Posts Tagged ‘ab 1856’

Equality Roundup: Breaking Barriers to Family Building

July 16, 2012 By Josh Steichmann

hasencamp Laurie Hasencamp with API Equality – LA Executive Director Eileen Ma with the Queer Contingent at this year’s Mayday Downtown March

Congrats to Laurie Hasencamp on her award from the National Lesbian Gay Bisexual and Transgender Bar Association — she’s the 2012 Ally for Justice!

It’s understandable that the barriers to family building for lesbian couples don’t get much coverage — it’s an intimate piece of life for many couples, and the details aren’t usually included in baby shower announcements. But a Jane Doe lawsuit over FDA regulations is helping change that. Basically, the problem is that potential donors only have to be tested once if they’re hetero-married, but have to be tested each time if they’re helping out another couple. So Jane Doe has sued the FDA to remedy that discrimination nationwide.

Here in California, we’ve sponsored AB 2356 along with the National Center For Lesbian Rights, legislation to address this issue and ensure that lesbian women can access fertility services on the same terms as other women rather than being limited to only the least effective and most expensive of fertility services.  Read the rest of this entry »

AB 1856 Infographic

July 4, 2012 By Shaun Osburn

ab 1856After reading yesterday’s fantastically data heavy AB 1856 post by Josh, I was inspired to create this infographic visualizing the realities faced by so many Lesbian, Gay, Bisexual and Transgender youth in Foster Care.

Please take a moment to share this with folks on Facebook or Twitter using the links above and learn more about AB 1856 here.

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AB 1856 Passes the California Senate Human Services Committee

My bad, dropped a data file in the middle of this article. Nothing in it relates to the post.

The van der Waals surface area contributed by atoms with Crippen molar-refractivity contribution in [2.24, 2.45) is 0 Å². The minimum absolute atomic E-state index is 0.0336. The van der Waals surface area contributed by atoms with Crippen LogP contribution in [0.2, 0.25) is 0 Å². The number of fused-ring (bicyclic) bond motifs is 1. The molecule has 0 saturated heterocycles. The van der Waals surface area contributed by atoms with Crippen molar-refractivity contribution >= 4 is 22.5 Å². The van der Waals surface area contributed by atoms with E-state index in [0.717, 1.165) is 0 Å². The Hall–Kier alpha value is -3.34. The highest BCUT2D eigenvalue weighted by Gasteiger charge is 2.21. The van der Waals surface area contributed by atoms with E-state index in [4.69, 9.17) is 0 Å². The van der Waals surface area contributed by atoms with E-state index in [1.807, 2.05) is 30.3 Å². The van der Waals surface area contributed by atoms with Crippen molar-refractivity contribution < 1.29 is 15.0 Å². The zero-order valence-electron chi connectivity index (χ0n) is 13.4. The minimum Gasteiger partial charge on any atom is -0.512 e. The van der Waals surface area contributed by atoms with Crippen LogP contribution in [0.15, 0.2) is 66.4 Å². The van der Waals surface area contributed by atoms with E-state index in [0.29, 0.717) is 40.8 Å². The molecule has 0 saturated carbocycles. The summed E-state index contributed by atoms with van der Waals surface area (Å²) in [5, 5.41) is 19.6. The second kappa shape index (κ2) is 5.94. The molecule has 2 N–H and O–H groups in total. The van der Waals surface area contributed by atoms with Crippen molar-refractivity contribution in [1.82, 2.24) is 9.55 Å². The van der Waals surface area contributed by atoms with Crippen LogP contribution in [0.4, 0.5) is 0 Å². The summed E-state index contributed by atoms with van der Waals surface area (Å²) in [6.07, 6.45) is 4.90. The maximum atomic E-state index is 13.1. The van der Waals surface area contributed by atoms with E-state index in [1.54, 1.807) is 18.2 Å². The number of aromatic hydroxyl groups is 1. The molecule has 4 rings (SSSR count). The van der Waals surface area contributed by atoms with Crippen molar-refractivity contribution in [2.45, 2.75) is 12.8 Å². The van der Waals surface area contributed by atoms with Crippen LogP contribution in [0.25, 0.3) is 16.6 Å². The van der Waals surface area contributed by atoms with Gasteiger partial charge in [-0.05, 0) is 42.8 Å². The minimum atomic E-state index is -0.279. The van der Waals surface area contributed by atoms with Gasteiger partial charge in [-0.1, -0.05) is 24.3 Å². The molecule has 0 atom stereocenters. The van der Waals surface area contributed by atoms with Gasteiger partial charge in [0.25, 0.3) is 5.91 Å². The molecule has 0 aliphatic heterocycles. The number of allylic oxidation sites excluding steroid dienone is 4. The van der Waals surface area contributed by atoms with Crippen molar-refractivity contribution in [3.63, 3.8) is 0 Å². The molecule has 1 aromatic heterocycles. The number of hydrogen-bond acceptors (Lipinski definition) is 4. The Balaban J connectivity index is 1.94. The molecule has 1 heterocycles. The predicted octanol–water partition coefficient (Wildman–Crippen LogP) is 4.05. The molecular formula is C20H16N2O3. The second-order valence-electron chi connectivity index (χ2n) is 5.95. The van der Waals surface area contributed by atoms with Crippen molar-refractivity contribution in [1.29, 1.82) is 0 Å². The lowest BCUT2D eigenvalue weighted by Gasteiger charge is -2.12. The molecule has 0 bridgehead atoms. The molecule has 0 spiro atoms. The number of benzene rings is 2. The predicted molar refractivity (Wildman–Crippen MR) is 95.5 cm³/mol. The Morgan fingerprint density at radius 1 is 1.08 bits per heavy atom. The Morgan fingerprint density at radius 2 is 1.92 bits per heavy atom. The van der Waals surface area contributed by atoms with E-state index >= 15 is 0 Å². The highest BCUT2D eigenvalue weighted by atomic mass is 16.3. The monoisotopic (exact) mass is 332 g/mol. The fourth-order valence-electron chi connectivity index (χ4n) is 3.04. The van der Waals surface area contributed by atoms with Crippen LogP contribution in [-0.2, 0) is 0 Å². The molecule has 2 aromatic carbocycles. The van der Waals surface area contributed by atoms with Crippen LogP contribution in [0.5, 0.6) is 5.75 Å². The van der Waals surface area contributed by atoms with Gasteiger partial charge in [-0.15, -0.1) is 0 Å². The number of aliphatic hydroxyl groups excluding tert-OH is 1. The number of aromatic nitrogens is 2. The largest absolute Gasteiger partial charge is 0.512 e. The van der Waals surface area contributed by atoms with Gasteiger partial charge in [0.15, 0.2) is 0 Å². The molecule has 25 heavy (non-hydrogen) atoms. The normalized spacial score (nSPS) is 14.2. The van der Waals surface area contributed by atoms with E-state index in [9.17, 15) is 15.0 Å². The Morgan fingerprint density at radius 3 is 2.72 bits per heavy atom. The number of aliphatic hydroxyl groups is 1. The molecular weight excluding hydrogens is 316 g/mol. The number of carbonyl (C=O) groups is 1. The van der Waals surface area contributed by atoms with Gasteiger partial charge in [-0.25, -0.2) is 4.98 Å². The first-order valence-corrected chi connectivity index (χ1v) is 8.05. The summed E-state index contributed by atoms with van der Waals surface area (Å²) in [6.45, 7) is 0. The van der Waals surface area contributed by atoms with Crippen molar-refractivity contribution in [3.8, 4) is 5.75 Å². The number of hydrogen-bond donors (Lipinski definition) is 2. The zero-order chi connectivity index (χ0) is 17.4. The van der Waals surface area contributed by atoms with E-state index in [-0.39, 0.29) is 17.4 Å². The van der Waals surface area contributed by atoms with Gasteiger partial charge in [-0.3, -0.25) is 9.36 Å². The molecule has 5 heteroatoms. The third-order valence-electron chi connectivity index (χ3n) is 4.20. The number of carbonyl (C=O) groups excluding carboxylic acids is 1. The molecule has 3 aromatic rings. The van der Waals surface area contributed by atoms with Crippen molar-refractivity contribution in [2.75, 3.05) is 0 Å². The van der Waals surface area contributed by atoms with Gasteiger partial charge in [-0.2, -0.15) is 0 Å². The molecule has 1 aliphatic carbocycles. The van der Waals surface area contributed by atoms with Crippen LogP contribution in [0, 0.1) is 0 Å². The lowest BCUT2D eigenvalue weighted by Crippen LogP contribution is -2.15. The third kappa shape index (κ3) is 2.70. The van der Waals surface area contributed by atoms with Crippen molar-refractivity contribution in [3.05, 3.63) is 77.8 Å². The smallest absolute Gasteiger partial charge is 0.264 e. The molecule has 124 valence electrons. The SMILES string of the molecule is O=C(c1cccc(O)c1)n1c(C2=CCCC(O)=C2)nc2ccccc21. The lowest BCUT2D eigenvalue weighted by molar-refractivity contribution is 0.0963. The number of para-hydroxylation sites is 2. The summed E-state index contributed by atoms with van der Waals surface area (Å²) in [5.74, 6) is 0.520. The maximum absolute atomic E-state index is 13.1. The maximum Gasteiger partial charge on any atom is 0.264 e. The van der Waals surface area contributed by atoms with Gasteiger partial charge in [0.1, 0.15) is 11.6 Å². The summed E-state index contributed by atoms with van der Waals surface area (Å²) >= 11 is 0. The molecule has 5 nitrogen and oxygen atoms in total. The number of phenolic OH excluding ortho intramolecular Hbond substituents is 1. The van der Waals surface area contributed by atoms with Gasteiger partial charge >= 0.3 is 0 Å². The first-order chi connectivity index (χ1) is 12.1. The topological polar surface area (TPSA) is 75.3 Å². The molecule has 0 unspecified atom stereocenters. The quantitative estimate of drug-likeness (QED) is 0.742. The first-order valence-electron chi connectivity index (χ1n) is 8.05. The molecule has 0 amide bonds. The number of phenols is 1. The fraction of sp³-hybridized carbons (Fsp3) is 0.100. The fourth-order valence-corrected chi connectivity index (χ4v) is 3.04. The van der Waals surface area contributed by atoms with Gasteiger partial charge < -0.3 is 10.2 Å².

July 3, 2012 By Josh Steichmann


Out-of-home youth, the term of art for those youth housed through social services, are already a vulnerable population. Multiplying that vulnerability for many is the pernicious problem of ignorance and inattentiveness to issues around sexual orientation and gender expression. Lesbian, gay, bisexual and transgender (LGBT) youth comprise 20 to 40 percent of the homeless youth population according to the National Gay and Lesbian Task Force (data on total homeless population are notoriously hard to collect), the Open Doors Project reports that 30 percent of LGBT youth experienced violence from their families after coming out, and (again from the NGLTF) 26 percent of LGBT youth are thrown out of their homes after coming out. Of the approximately 42,500 youth in the California foster care system, between 5 and 10 percent identify as LGBT.

In a study of New York’s foster care system: 100 percent of LGBT youth reported verbal harassment based on sexual orientation or gender identity; 70 percent reported physical violence due to their orientation or identity; 78 percent were removed at least once from foster placements due to hostility toward their gender identity or sexual orientation; 56 percent of them spent time living on the streets because they felt “safer” than in their group or foster home.

In a national study of social work students, educators and practitioners, while 79 percent reported sexual orientation non-discrimination policies, only 39 percent had similar policies for gender expression.  Read the rest of this entry »

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Equality Roundup: A Big Week For Ammiano, Anchors & Athletes and Married Couples on Facebook

July 2, 2012 By Josh Steichmann

tom ammiano anderson cooper chris hughesWhile most students are shorts-deep into summer, when they get back to school they’ll be safer: Seth’s Law took effect July 1. The law, from Assemblyman Tom Ammiano (D-San Francisco), was one of Equality California’s successes from 2011.

This year, Ammiano introduced AB 1856, which would require cultural competency on lesbian, gay, bisexual and transgender issues. Yesterday, AB 1856 made it through the California Senate Human Services committee by a vote of 4 to 2, meaning the next step is the state senate floor.

Coming from the senate, Mark Leno (D-San Francisco) has introduced a bill that recognizes the equal validity of our sometimes complicated 21st century families by removing the limit of only two legal parents. This allows all blends of families to have full access to legal protections; the law doesn’t change who can qualify as a parent, just eliminates the limit of two.  Read the rest of this entry »